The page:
The International Transport Forum at the Organisation for Economic Co-operation and Development (OECD) reports that growth in total vehicle miles traveled has been steadily declining since the early 2000s across the developed world. As the chart above shows, in the US, car trip miles may have peaked in 2007 and declined ever since, according to Advisor Perspectives.
Fernholz sees several possible reasons for this global trend – the increasing cost of fuel, insurance and parking during a time of stagnant wage growth; government policy changes emanating from concern over climate change and pollution; attempts to reduce urban sprawl in places like Beijing; and social and cultural changes. Communications technology breakthroughs mean less people commuting to work and leisure and urbanization is replacing suburban sprawl in some areas. Then there are young people with much less interest in buying cars – the car isn't the same status symbol or rite of passage for Millennials as it has been for Boomers.
Ferholz points to Ford as an example of global automakers starting to accept changing social trends in the developing world. Last year at a media conference, Sheryl Connelly, the company's futurist, walked journalists through a number of the trends mentioned above, and defined Ford's mission as a transition from an automaker to "enablers of mobility." Ford is adapting to cultural trends through actions like a partnership with Zipcar to reach young consumers more interested in vehicle access than ownership. We've heard this sort of thing from Ford before, and we'd add Daimler to the list, mostly because of it leadership in Car2go.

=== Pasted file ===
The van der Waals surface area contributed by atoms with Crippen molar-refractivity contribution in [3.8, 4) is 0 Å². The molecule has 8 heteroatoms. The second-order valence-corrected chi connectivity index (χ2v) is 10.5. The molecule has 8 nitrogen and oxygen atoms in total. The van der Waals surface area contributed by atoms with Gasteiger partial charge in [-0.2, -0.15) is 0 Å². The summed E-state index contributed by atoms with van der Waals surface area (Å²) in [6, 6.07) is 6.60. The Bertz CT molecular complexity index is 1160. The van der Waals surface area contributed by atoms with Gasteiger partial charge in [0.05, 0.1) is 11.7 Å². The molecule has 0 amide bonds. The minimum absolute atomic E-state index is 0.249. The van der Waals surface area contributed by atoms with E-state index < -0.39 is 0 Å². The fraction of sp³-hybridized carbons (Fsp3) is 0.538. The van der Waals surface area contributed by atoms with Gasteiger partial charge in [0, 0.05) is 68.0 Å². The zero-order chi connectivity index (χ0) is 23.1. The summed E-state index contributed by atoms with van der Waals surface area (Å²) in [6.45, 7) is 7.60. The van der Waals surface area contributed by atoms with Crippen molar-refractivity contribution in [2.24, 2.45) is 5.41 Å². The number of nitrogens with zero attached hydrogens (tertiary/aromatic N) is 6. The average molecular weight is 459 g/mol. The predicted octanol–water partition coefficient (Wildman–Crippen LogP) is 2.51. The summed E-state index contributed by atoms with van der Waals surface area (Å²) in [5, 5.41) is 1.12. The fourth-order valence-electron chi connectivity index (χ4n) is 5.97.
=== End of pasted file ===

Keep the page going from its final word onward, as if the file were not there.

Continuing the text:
Other car companies have comparable strategies for dealing with what they're calling "global gridlock." Over the coming decades, perhaps the most interesting aspect of the "auto" industry is how their identities transform from vehilce manufacturers to enablers of mobility.